France’s solar energy market could see a 500MW cap from 2011 in addition to the projects that have already received permits by the end of 2010, according to reports in French newspaper, Les Echos. The French Government estimates that 3.4GW of projects have received construction permits in 2010 and roughly 2GW of these projects could ultimately get built in the 18-month timeframe which stretches to the first quarter of 2012.
Vishal Shah, an analyst at Barclays Capital notes that if these projects are not completed, the Government may consider increasing the installation cap from 500MW to 800MW. Shah comments further that the new FiT proposal could mean that: (i) future permits will depend on project size – for projects above 100kW, the FiT would be determined by an auction process and (ii) for the residential market, tariffs could get adjusted by 20% in 2011 and 10% in 2012.
As a result of this news, Barclays Capital has improved its supply and demand outlook for the country. Since investors were expecting a 500MW cap with no additional projects receiving FiT payments, this news is positive for the French market. The revised regulatory outcome allows for an additional 3.4GW of projects to be completed potentially in 2011 or 1H12 (in the case of supply constraints) and thus improves the 2H11 demand expectations. “We are forecasting 750MW demand in 2011 and 2012, respectively. Potential upside to our demand forecasts exists as a result of the recent regulatory changes,” explains Shah.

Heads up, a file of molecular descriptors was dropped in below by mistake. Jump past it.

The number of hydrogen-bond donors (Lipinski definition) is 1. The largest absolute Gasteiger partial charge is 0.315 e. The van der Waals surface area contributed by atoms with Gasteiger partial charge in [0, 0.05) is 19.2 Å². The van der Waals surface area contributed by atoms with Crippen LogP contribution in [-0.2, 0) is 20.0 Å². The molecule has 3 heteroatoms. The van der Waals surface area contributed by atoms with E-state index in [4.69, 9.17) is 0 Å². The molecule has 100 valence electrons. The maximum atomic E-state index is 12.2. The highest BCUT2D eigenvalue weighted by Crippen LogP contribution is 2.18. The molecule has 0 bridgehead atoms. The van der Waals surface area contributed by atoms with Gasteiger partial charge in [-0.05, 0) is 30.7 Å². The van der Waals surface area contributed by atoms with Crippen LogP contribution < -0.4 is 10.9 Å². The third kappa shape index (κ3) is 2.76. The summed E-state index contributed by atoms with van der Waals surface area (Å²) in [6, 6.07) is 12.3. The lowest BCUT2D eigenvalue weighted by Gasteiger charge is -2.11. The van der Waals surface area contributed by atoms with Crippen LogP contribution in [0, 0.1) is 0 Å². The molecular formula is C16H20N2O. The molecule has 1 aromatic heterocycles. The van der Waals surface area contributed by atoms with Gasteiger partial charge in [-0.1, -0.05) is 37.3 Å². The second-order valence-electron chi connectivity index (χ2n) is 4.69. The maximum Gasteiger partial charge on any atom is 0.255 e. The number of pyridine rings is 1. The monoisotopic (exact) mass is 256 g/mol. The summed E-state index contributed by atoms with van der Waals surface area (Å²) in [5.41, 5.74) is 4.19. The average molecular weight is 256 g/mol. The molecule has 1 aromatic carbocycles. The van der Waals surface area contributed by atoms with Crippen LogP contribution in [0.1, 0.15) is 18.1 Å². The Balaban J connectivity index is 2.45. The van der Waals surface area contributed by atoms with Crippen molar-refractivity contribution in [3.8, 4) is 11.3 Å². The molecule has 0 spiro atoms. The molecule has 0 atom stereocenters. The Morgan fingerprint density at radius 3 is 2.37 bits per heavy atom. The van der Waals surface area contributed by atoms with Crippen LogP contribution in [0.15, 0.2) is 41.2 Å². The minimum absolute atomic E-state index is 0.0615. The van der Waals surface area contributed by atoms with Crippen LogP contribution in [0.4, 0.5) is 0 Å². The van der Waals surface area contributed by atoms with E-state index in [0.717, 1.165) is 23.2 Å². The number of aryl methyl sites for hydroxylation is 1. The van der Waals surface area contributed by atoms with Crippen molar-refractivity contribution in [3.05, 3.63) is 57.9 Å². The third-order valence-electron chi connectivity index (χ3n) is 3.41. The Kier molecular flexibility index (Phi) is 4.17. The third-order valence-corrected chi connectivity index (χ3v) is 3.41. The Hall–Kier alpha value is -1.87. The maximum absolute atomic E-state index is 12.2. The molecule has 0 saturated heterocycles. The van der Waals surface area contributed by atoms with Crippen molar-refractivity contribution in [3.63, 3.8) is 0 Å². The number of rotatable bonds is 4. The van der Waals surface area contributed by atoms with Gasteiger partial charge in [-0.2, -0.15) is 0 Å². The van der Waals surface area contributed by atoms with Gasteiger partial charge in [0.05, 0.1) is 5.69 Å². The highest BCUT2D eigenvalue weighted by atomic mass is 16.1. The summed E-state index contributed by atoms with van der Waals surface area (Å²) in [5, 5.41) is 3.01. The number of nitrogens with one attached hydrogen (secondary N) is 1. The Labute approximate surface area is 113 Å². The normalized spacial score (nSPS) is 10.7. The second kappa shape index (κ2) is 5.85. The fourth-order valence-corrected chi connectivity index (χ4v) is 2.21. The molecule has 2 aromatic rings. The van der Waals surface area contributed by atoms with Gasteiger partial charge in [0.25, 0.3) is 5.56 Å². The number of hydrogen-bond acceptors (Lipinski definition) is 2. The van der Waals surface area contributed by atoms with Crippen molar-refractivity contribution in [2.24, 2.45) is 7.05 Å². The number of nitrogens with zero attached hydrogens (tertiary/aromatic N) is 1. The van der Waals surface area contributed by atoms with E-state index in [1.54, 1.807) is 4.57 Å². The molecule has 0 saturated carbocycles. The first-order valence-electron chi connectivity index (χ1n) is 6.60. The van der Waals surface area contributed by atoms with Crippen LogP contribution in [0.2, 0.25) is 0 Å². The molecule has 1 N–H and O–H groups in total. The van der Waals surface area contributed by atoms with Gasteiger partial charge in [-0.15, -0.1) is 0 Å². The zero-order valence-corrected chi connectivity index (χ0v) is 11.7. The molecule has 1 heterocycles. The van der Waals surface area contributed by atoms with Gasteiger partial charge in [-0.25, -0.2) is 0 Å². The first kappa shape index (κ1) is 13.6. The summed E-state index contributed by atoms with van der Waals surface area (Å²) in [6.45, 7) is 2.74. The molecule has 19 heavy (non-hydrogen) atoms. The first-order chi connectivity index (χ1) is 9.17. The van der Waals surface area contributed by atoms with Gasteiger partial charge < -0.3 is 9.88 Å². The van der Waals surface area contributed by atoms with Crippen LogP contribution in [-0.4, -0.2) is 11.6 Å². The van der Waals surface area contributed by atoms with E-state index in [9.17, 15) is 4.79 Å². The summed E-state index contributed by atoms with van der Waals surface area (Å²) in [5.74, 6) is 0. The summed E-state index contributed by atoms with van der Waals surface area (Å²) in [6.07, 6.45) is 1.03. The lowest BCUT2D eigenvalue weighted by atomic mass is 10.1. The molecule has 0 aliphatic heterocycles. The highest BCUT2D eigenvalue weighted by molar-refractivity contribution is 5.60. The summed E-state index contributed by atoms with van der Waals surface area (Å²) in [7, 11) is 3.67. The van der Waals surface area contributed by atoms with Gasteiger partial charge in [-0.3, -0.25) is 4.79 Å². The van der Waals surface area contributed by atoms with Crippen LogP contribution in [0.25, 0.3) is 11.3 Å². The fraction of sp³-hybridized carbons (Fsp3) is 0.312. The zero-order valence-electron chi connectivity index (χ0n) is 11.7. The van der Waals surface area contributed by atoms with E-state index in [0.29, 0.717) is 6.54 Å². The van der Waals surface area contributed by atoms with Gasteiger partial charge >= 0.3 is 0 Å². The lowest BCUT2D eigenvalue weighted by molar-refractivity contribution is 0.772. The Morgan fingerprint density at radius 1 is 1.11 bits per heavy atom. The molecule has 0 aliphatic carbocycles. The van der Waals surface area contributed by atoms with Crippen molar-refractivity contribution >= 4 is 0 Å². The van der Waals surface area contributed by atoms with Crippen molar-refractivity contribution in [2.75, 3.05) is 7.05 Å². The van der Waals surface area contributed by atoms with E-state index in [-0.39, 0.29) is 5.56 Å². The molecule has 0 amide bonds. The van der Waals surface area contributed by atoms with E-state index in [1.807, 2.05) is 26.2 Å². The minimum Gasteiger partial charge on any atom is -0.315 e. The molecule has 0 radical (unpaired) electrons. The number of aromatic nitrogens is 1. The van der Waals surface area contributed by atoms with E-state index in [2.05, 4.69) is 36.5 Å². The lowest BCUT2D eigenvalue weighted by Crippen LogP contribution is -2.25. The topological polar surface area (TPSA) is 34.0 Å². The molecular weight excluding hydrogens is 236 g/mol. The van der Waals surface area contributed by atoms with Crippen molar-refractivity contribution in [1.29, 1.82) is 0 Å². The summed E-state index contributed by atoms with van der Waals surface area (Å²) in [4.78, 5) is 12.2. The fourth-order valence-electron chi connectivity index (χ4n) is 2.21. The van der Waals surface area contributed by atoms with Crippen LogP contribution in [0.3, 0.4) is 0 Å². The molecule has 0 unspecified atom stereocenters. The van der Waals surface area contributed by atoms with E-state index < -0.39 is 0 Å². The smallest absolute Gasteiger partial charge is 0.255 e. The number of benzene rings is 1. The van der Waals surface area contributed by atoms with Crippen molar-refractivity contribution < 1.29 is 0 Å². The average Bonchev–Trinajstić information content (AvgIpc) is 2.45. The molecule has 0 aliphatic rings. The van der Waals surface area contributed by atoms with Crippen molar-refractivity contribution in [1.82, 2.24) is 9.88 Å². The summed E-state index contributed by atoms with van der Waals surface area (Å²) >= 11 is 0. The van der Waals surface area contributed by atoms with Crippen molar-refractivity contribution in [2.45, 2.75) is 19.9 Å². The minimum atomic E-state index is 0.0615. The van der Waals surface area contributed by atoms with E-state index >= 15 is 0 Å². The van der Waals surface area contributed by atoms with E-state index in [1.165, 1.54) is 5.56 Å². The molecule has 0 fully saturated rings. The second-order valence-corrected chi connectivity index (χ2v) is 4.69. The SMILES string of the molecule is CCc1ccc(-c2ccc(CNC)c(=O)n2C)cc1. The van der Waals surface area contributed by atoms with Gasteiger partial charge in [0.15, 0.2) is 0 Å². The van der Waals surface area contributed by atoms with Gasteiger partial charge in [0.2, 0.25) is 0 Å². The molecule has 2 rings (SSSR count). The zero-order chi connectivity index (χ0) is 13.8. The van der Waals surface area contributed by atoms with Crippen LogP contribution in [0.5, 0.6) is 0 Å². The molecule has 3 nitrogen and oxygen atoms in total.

“Recent regulatory changes support our near-term constructive thesis: Although set-up may appear to be less favorable for a positive earnings season trade given the recent move seen in the solar space, we see room for further near-term upside. We believe most of the recent move was driven by short covering as opposed to real buying. As the near-term policy backdrop for the sector continues to improve and as the broader equity markets continue to grind higher, we expect positive share-price momentum for high-beta solar stocks to continue even beyond the earnings season.”